Ethnocentrism, or cultural ignorance, means thinking one’s own culture is superior to another, or the right way to live. This has been a feature of colonialism ever since the days of the Raj and probably long before. When the first colonisers set foot on the shores of the New World they certainly considered themselves to be superior, as did the Spanish conquistadors, whose swordsmanship left the Incas in no doubt of the fact. As the world continues to struggle with the demons of slavery, genocide and racism – the outcomes of historical ethnocentrism – it is enlightening to remember the individuals who tried to shake it off.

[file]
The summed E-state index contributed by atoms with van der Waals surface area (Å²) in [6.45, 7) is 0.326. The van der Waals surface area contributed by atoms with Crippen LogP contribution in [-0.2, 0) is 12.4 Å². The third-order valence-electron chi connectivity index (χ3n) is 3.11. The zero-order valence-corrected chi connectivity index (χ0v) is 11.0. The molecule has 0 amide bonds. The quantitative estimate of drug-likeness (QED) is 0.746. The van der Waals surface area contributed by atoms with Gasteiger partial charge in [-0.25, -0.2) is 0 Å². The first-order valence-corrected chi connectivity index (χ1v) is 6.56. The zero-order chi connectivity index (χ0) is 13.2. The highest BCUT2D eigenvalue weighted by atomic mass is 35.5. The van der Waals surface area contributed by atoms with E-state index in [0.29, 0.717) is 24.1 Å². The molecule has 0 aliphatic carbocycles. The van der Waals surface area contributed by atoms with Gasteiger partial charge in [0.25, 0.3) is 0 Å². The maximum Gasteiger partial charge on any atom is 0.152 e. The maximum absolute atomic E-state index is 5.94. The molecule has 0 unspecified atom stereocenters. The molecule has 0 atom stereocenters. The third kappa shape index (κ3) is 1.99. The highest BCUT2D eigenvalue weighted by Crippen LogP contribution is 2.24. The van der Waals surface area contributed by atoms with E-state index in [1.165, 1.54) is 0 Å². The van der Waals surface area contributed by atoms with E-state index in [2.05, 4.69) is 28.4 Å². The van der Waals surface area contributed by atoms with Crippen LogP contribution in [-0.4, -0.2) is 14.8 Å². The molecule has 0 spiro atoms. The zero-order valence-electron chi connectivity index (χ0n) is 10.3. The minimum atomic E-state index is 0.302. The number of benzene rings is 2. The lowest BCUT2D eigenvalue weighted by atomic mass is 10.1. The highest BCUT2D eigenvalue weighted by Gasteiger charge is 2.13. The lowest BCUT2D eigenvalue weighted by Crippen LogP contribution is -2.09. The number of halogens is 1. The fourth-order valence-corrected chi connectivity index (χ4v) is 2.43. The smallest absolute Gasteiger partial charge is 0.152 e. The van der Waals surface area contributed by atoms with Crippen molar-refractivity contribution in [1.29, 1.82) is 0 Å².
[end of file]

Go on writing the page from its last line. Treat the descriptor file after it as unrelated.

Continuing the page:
UNDREAMED SHORES, by Frances Larson
The Hidden Heroines of British Anthropology
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